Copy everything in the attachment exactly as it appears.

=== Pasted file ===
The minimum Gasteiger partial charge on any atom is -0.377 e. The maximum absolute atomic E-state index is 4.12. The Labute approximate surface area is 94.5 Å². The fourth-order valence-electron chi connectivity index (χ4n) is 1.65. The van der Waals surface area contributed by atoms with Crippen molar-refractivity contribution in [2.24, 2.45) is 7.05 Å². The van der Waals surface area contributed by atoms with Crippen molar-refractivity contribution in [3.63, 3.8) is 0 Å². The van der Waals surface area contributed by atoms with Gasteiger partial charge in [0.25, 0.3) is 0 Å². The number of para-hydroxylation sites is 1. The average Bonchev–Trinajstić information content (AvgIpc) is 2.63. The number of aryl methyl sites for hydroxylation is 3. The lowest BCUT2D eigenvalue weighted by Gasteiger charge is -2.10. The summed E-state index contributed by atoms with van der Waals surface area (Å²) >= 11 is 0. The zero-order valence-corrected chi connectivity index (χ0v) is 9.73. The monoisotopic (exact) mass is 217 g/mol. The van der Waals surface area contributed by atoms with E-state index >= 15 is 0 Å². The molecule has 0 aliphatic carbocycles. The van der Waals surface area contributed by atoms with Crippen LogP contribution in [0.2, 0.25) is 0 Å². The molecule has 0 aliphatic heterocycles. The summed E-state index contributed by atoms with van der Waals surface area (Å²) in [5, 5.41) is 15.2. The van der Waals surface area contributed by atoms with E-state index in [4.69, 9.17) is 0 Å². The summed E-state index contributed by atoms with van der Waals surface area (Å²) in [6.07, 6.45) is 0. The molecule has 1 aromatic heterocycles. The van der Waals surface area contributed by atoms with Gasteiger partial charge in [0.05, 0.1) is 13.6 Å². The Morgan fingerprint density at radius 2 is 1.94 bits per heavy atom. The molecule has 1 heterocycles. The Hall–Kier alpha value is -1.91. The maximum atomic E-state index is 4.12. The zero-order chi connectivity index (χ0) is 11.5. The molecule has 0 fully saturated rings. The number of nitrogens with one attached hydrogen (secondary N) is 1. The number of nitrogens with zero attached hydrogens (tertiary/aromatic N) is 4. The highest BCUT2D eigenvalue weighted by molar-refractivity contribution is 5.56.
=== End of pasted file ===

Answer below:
The minimum Gasteiger partial charge on any atom is -0.377 e. The maximum absolute atomic E-state index is 4.12. The Labute approximate surface area is 94.5 Å². The fourth-order valence-electron chi connectivity index (χ4n) is 1.65. The van der Waals surface area contributed by atoms with Crippen molar-refractivity contribution in [2.24, 2.45) is 7.05 Å². The van der Waals surface area contributed by atoms with Crippen molar-refractivity contribution in [3.63, 3.8) is 0 Å². The van der Waals surface area contributed by atoms with Gasteiger partial charge in [0.25, 0.3) is 0 Å². The number of para-hydroxylation sites is 1. The average Bonchev–Trinajstić information content (AvgIpc) is 2.63. The number of aryl methyl sites for hydroxylation is 3. The lowest BCUT2D eigenvalue weighted by Gasteiger charge is -2.10. The summed E-state index contributed by atoms with van der Waals surface area (Å²) >= 11 is 0. The zero-order valence-corrected chi connectivity index (χ0v) is 9.73. The monoisotopic (exact) mass is 217 g/mol. The van der Waals surface area contributed by atoms with E-state index >= 15 is 0 Å². The molecule has 0 aliphatic carbocycles. The van der Waals surface area contributed by atoms with Crippen LogP contribution in [0.2, 0.25) is 0 Å². The molecule has 0 aliphatic heterocycles. The summed E-state index contributed by atoms with van der Waals surface area (Å²) in [5, 5.41) is 15.2. The van der Waals surface area contributed by atoms with E-state index in [4.69, 9.17) is 0 Å². The summed E-state index contributed by atoms with van der Waals surface area (Å²) in [6.07, 6.45) is 0. The molecule has 1 aromatic heterocycles. The van der Waals surface area contributed by atoms with Gasteiger partial charge in [0.05, 0.1) is 13.6 Å². The Morgan fingerprint density at radius 2 is 1.94 bits per heavy atom. The molecule has 1 heterocycles. The Hall–Kier alpha value is -1.91. The maximum atomic E-state index is 4.12. The zero-order chi connectivity index (χ0) is 11.5. The molecule has 0 fully saturated rings. The number of nitrogens with one attached hydrogen (secondary N) is 1. The number of nitrogens with zero attached hydrogens (tertiary/aromatic N) is 4. The highest BCUT2D eigenvalue weighted by molar-refractivity contribution is 5.56.